This Means War | Film Reviews | Salt Lake City | Salt Lake City Weekly

This Means War 

Wild situations, no real people

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This Means War
  • This Means War

It has taken decades of watching and writing about movies, but This Means War might have finally helped me articulate what feels like a fundamental rule about would-be escapist entertainment: The more preposterous the situation at the center, the more genuine the characters need to be.

Suspension of disbelief is a fundamental requirement for any fantastic tale—cinematic or otherwise—but that disbelief needs to be suspended from something. And that something is almost always the characters at the center. You only find yourself sneering, “Yeah, right,” when the filmmakers have given you no reason to believe that there’s anything at stake. There is no more fertile breeding ground for incredulity than an empty hole where a protagonist should be.

There’s no inherent reason why the premise for The Means War couldn’t have generated a thoroughly entertaining “something for everyone” movie—a romantic-action-comedy with a heart. The setup finds CIA field agents Tuck (Tom Hardy) and FDR (Chris Pine) as work partners and off-work best friends, stuck behind desks after an assignment goes bad. With extra time to kill, the sensitive Tuck starts pondering his lackluster romantic life, and tries out an online dating-site meet-up with Lauren (Reese Witherspoon). Soon thereafter, right around the corner in a video store, ladies’ man FDR meets a hot babe who catches his eye—and son of a gun if it’s not Lauren. When the two pals figure out that they’re interested in the same woman, they both set out to win her over—using all the professional and technological resources at their disposal if need be.

Co-screenwriter Simon Kinberg worked wonders with a similar “romantic entanglements go high-tech” concept in Mr. & Mrs. Smith, so either he had a load of crap to begin with in this story by Timothy Dowling and Marcus Gautesen, or he completely forgot how to anchor a story in the real world. There are a few token moments to establish some light-hearted one-upmanship between Tuck and FDR, but virtually nothing to indicate why such an intense rivalry would suddenly emerge between two apparently inseparable bros. The film introduces Tuck’s separation from his wife (Abigail Spencer) and young son (John Paul Ruttan), and a childhood tragedy that apparently contributes to FDR’s one-night-only womanizing ways. But without a firm grasp on who these guys are and what they want, there’s nothing here but the gimmick that finds them using satellites and gadgetry to thwart one another and figure out shortcuts to Lauren’s heart.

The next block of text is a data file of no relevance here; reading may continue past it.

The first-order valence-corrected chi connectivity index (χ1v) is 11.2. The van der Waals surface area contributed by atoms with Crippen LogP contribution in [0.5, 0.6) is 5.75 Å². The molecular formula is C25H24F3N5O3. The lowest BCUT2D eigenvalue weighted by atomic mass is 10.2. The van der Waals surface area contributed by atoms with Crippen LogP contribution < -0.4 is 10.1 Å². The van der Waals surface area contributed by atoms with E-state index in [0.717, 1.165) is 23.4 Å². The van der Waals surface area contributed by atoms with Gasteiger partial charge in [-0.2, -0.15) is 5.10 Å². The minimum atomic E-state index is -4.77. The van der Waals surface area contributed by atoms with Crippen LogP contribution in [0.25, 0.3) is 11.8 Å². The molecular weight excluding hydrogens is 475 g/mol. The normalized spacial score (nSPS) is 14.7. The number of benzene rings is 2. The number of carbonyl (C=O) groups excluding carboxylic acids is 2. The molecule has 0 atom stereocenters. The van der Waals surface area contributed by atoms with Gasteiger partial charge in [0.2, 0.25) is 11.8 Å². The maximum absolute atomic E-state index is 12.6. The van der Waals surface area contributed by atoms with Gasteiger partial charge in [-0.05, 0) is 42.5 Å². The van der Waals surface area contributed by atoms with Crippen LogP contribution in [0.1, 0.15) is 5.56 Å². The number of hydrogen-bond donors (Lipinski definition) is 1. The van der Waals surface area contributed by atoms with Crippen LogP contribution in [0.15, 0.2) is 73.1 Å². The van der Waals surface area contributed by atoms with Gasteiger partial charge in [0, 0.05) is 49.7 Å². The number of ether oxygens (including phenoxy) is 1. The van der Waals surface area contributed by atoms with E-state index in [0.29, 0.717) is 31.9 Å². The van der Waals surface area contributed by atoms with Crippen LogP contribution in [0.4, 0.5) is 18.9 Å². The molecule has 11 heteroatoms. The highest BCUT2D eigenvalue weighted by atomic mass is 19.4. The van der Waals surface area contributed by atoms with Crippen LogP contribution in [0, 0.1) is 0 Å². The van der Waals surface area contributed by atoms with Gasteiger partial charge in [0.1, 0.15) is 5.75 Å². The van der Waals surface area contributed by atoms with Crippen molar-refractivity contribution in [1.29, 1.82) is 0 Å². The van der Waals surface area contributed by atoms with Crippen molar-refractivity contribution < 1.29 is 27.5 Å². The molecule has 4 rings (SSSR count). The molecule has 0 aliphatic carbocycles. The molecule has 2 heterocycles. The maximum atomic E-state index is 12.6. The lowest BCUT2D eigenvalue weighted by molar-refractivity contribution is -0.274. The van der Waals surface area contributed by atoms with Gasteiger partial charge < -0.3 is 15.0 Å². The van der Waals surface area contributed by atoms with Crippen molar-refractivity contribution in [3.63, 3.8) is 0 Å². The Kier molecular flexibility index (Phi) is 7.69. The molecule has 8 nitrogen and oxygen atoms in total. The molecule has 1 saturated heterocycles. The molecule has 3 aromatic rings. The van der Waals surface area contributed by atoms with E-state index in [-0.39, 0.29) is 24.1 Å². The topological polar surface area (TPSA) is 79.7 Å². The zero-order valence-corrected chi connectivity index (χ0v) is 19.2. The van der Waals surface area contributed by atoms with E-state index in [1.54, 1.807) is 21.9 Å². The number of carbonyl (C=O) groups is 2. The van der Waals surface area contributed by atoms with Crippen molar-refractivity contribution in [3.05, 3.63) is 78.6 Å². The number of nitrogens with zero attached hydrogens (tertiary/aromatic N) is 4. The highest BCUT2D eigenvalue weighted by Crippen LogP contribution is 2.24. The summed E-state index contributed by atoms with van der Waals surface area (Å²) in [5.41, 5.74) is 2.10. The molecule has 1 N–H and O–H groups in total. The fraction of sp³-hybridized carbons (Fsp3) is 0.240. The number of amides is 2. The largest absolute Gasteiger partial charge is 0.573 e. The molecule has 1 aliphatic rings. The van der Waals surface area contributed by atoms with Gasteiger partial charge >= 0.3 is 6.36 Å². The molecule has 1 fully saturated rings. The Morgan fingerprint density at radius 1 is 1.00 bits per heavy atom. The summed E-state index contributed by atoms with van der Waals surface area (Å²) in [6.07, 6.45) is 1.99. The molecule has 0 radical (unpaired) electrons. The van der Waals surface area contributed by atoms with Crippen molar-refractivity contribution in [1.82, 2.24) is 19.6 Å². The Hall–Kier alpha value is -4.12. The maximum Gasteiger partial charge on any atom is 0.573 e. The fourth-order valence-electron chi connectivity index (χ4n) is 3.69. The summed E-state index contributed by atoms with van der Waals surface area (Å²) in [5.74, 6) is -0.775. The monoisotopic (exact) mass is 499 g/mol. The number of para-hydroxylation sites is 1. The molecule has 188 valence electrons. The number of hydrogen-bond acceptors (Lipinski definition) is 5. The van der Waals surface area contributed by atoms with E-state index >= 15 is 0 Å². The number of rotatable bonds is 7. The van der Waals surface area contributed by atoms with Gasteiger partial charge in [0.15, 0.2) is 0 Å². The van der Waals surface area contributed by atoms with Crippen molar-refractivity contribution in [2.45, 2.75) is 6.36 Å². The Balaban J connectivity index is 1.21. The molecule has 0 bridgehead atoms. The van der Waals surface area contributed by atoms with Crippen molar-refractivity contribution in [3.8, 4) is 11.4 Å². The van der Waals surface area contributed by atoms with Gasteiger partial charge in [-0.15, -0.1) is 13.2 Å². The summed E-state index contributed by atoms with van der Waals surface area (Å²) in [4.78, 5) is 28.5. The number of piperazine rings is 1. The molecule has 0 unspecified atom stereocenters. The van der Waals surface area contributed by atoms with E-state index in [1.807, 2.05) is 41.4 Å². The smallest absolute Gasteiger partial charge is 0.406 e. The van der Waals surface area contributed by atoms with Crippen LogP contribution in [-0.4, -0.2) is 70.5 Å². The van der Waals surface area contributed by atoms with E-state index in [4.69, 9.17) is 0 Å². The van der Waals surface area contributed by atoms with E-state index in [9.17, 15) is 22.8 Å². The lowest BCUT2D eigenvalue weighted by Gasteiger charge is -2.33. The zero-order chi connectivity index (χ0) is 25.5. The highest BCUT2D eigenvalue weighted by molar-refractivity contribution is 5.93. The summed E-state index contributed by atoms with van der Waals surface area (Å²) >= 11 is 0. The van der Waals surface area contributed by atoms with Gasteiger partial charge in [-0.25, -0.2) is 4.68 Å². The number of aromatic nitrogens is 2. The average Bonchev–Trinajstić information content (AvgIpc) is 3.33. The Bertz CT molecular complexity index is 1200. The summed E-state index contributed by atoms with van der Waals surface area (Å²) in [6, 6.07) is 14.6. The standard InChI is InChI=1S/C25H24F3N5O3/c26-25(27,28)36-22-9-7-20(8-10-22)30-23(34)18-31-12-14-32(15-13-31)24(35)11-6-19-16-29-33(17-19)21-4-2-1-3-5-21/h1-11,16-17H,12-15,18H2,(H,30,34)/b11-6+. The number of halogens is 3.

Yet they still make more sense than Lauren herself, whose erratic personality shifts suggest she should be under surveillance for more traditional reasons. Is she the anxious, solitary basket case who freaks out when she sees her ex-boyfriend on the street with his new fiancee? Or is she the cocky, self-assured woman who parries every FDR come-on in that video store with saucy banter? When the time comes for Lauren to make her difficult torn-between-two-lovers, acting-like-a-fool choice, might it have been possible for her selection to advance her character arc in some way, instead of feeling like the result of a coin flip? Witherspoon can be an appealing comedic performer, but Lauren isn’t merely unsympathetic; she practically doesn’t exist except as a trophy.

There are stretches—not the ones that in any way involve the vengeance-seeking crime boss (Til Schweiger) who pointlessly raises the stakes—when This Means War works on a purely superficial level. Chelsea Handler capably negotiates the role of the Lauren’s dirty-mouthed best friend to deliver the biggest laugh lines, and some of the gags built around the agents’ escalating war of woo sneak in for a score. But, in general, director McG’s (Charlie’s Angels) film just barrels ahead, not truly exciting enough to work as a thrill ride, nor funny enough to work as a simple comedy. It has to find something human in this chaotic triangle—like the perils of keeping parts of yourself secret from the people you claim to love, as Mr. & Mrs. Smith did so effectively between gunshots—and it never does. The problem isn’t that it’s a movie where people find themselves in wild situations; the problem is that the wild situations don’t actually involve anything that feels like a person.



Reese Witherspoon, Chris Pine, Tom Hardy
Rated PG-13

Twitter: @ScottRenshaw

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